Thanks to babyproofing, this fragile cat doesn’t have to live in a bubble

The colorful plastic caps over Bubbles’ nails aren’t meant to be a fashion statement — although the outgoing young cat probably doesn’t mind if she’s making one. The nail caps (sometimes pink, sometimes yellow, blue or green) keep her from damaging her skin by scratching. Meanwhile, the soft Elizabethan collar she sometimes wears around her neck protects her from overgrooming and possibly tearing her skin with her teeth. These accessories are the only visible clues to Bubbles’ rare skin condition.

Bubbles the cat wearing a protective cloth cone while jumping up to play, paws open and wearing pink nail caps

What is feline skin fragility syndrome?

Bubbles was born with Ehlers-Danlos syndrome or feline skin fragility syndrome. It’s a genetic condition where collagen does not form correctly, causing the skin to be more elastic and delicate than it should be and tear easily.

What this means for Bubbles is that she’s a lot more fragile than most cats. And, because there is no effective cure or treatment for the condition, the best “medicine” is taking extra precautions to keep her safe and prevent injuries in the first place.

While Bubbles’ condition might sound limiting, the happy, playful cat doesn’t have to spend her life in a bubble. With a few simple lifestyle changes and modifications to her room, Bubbles’ life isn’t too much different than that of other cats.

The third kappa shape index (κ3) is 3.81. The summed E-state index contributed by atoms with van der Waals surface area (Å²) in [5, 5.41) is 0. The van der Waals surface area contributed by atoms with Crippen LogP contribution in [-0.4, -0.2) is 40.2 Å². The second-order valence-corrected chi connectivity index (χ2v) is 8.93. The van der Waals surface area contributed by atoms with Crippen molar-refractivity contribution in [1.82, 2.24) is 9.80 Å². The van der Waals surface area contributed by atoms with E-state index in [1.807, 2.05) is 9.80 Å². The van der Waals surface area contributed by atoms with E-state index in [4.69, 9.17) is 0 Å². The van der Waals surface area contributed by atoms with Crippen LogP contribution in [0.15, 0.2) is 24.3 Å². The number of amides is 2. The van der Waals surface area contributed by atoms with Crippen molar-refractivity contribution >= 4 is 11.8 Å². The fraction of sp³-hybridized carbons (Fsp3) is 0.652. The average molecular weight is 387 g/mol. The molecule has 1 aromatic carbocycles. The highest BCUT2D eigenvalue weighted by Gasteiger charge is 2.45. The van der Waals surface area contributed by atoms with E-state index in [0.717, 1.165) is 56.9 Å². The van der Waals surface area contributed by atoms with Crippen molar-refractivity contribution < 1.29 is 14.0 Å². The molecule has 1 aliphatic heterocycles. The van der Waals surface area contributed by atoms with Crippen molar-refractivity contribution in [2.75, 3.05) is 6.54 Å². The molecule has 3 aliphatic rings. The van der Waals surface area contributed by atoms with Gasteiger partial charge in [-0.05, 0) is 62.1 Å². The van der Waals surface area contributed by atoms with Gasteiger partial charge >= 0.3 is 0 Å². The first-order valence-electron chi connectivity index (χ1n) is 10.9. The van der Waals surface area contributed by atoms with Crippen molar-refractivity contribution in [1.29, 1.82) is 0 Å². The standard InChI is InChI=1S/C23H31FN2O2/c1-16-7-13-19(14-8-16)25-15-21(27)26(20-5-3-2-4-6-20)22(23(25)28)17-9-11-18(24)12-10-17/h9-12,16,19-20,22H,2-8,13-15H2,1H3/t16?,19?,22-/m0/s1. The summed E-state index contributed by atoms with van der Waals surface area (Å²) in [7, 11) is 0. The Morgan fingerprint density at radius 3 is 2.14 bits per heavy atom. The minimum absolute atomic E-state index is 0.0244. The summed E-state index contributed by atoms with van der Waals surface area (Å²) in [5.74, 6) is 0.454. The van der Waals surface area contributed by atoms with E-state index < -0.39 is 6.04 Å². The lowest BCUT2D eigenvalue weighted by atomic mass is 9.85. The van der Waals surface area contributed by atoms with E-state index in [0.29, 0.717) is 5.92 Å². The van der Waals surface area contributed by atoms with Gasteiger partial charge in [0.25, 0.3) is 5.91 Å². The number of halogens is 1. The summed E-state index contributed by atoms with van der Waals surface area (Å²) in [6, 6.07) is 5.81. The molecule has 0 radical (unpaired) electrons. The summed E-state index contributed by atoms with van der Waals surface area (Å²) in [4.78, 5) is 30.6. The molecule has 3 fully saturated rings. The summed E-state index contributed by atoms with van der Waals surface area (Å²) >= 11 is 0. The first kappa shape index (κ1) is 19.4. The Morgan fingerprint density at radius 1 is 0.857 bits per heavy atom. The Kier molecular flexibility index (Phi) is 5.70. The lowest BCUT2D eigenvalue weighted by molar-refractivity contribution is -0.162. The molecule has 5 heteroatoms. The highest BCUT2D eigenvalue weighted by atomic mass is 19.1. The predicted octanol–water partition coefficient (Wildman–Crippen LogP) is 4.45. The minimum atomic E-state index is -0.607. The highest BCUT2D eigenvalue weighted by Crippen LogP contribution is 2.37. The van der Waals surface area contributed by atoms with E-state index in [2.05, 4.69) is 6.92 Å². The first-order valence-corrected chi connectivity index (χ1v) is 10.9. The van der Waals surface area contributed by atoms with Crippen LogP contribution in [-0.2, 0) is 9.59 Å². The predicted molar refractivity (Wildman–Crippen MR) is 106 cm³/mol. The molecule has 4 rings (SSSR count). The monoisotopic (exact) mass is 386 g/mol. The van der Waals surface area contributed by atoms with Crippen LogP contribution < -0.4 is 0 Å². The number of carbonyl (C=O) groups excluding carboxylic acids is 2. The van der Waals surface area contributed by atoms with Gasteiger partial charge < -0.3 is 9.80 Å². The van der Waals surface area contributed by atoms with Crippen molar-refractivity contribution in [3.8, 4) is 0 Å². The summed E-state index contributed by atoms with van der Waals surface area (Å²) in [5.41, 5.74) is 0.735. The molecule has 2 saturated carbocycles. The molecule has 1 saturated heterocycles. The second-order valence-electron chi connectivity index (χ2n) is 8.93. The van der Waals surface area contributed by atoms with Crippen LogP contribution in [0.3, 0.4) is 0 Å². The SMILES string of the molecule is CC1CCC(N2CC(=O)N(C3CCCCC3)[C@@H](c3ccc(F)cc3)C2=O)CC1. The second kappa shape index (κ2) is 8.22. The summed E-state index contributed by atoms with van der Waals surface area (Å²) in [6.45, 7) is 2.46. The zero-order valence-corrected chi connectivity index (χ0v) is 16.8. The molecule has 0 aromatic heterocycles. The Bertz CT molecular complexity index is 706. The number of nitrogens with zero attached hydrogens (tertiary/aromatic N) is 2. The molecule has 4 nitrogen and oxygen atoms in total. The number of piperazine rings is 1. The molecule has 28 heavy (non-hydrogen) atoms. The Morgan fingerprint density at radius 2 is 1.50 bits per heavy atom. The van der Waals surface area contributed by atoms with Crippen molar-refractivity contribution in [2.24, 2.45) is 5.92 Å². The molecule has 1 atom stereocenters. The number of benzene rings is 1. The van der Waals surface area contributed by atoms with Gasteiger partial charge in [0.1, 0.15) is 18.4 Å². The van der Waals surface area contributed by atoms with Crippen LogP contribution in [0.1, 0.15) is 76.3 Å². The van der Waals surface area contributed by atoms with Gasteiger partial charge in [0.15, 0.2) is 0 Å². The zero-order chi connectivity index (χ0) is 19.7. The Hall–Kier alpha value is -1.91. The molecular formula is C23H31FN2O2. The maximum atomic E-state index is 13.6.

Anyone interacting with Bubbles must be sure to handle her extra gently. That’s because normal play (even an innocent wrestling match or game of chase) could end with a trip to the vet. So instead of wrestling with other young cats, Bubbles, who isn’t quite yet a year old, satisfies her kittenish desire to play in other ways.

Bubbles the cat in a blue protective cone lying on a brown and white carpet

Goofy cat makes her caregivers laugh

Two of Bubbles’ favorite things are people and soft cat toys. Incredibly loving and sweet, Bubbles will put her paws up on your chest and “kiss” your chin or roll around in your lap, begging to be petted.

During play sessions with her caregivers, she loves to pounce on toys, and she’s always up for a game, or 10 of them. Bubbles is also great at amusing herself and her antics never fail to make people laugh. She’s figured out a way to play hide-and-seek with her caregivers when they are cleaning or passing by just outside of her room: She’ll hide just below her window and pop up to surprise them. She also loves to roll around on one of the rugs in her room, batting her toys up in the air and catching them in her mouth.

“It’s hard not to smile around her because she’s so goofy,” says Rachael Slater, a Cat World caregiver.

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Brown tabby and white cat, Bubbles, wearing a blue protective cone and jumping up on a cat bedBaby-proofing a cat’s room

Thanks to some creative modifications to her space, Bubbles can show her goofy side safely. Her entire room has been baby-proofed, with all sharp corners and edges covered. And she has plenty of soft, fluffy blankets to curl up in and rubber-backed rugs for extra traction.

Bubbles will likely need to be the only cat in a (baby-proofed) future home of her own. But a little creativity goes a long way toward keeping this fragile, but fabulous cat happy, healthy and safe.

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Photos by Molly Wald